The Great White Egret in Europe: population increase and range expansion since 1980

Published on 14 January 2014 in Main articles

Łukasz Ławicki

Abstract The European breeding and non-breeding populations of the Great White Egret Ardea alba have increased dramatically since 1980. During this period the breeding range has expanded to the north and west, and the species has nested for the first time in 13 countries, including Sweden and England. Since 2000 there has also been a substantial increase in the wintering populations in western and central Europe, where the species formerly wintered in small numbers or only occasionally, with flocks of several hundred individuals reported from some countries. Changes in the availability of foraging habitat and food, the cessation of persecution and related human-induced mortality, improved legal protection, and climate change have probably all played a part in the patterns described here.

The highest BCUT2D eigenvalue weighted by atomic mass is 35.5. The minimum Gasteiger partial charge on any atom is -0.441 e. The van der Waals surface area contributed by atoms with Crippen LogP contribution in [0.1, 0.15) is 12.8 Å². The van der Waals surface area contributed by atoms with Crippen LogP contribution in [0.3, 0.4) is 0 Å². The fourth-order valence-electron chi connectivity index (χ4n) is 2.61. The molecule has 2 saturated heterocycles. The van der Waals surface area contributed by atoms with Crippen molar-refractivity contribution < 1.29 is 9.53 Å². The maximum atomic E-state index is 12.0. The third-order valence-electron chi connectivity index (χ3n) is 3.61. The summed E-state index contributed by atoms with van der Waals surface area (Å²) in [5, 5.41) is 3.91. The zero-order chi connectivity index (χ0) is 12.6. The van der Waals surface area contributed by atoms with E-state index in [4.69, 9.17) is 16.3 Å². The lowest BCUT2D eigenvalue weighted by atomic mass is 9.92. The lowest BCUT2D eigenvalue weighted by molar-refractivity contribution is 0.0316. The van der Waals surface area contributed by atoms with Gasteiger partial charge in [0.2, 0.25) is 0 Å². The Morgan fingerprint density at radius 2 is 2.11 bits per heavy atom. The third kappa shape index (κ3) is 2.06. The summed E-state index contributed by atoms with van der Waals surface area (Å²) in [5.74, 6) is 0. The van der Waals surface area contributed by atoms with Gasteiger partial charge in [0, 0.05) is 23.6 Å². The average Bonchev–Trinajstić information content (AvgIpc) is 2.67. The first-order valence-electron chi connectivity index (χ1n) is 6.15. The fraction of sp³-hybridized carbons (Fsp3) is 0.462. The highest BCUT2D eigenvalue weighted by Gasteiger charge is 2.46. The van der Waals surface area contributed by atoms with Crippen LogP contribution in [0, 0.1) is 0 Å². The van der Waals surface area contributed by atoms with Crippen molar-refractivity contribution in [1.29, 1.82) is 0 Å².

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A flock of Great White Egrets Ardea alba in the Barycz River Valley, Poland, October 2011. The fishponds in the Barycz valley are the most important area for this species in Poland during the non-breeding season, when more than 2,000 individuals congregate here. Pic by Wiesław Dzięgielewski/BirdWatching.pl

A flock of Great White Egrets Ardea alba in the Barycz River Valley, Poland, October 2011. The fishponds in the Barycz valley are the most important area for this species in Poland during the non-breeding season, when more than 2,000 individuals congregate here. Pic by Wiesław Dzięgielewski/BirdWatching.pl